Medicare Advantage Plans are changing dramatically for 2019 and 2020, and these changes are beneficial for persons who suffer the symptoms of Alzheimer’s disease or other dementias such as those that result from Parkinson’s or Huntington’s Diseases. The Chronic Care Act, passed by Congress in 2018, says private insurers who work with Medicare to provide healthcare through Medicare Advantage Plans are legally required to expand their definitions of “supplemental benefits.”
Supplemental benefits used to be narrower in scope, such as eyeglasses or hearing aids, but did not include something like shower grab bars to prevent a fall. The expensive emergency room visit to put a cast on a broken bone following a fall would be covered by the plan, but the inexpensive grab bar that could have prevented the fall was not covered. That sort of inefficiency in the program is representative of what’s changing.
Much of the care that now can be provided under Medicare Advantage programs is decidedly non-medical and this is welcome news in the Alzheimer’s world where individuals require so much more assistance than simply medical care. Adult day care, in-home help with daily living activities like dressing and cleaning, palliative (pain-relief) care, installation of safety devices like grab bars and wheelchair ramps, and rides to doctor appointments are all potential benefits of new Medicare Advantage plans.
Since becoming law two decades ago, Medicare Advantage (also known as Medicare Part C) includes all the services offered by original Medicare, but supplements original Medicare with benefits including emergency services, coverage for vision, hearing, and dental needs. Medicare Advantage is provided through the Medicare program by a private insurer working with the government. About one-third of Medicare enrollees use Medicare Advantage, and that number continues to increase annually.
There are six different types of Medicare Advantage Plans.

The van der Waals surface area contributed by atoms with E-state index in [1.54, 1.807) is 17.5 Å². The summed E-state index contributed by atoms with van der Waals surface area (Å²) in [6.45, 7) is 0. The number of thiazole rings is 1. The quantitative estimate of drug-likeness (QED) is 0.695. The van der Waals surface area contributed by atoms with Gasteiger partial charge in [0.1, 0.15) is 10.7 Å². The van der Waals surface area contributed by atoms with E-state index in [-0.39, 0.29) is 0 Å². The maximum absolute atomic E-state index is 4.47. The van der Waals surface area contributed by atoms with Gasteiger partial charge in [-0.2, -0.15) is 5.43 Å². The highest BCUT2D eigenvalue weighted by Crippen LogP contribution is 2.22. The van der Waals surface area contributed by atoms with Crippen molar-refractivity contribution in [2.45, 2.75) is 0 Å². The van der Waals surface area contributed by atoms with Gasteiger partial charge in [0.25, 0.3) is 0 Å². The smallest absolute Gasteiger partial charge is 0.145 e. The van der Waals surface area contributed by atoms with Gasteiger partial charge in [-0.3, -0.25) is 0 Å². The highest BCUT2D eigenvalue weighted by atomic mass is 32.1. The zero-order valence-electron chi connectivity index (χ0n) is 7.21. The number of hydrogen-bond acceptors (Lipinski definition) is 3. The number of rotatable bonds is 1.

1. Health Maintenance Organization (HMO), which sets the monthly or annual fee while limiting coverage to doctors under an HMO contract.
2. Preferred Provider Organization (PPO) costs less if you use doctors and services within a plan’s network, and costs more for going outside the network.
3. HMO Point of Service (HMOPOS) allows flexibility to seek doctors outside an HMO network under specific circumstances. Medical care is coordinated through a primary care physician.
4. Private Fee-For-Service (PFFS) sets the costs paid by the insurer and the patient ahead of time.
5. Medical Savings Account (MSA) combines high-deductible plans with a special savings account.
6. Special Needs Plan (SNP) is designed for targeted care for persons with special needs. Special needs plans may be the best option for someone with Alzheimer’s disease, which Centers for Medicaid and Medicare Services (CMS) includes among its “chronic diseases.” SNPs can establish long-term goals for care, include prescription drug coverage, and may be most applicable for people who reside in assisted living or memory care communities.
Under the changes, Medicare Advantage becomes more about practical improvements to the lives of Alzheimer’s sufferers. The Centers for Medicaid and Medicare Services (CMS) says Medicare Advantage will now cover supplemental benefits if the item or service “has a reasonable expectation of improving or maintaining the health or overall function of the enrollee as it relates to their chronic disease.” This can be interpreted broadly, but it is meant specifically for sufferers of long-term illnesses like Alzheimer’s and other dementias. For years, home health care and caregivers have only been available outside Medicare, but the new Advantage is changing to reflect these needs. Hot meals, rides to doctor appointments, and around-the-house safety improvements should also be covered and can keep people living in their homes longer instead of being placed in nursing homes.
Crucially, if a person with Alzheimer’s or dementia moves into assisted living or memory care, many of the new Medicare Advantage benefits will move with them.
An effective way to improve the life of a senior with Alzheimer’s or dementia is to make their home safer as memory, coordination, and balance become increasingly worse. The new Medicare Advantage Plans can cover home modifications such as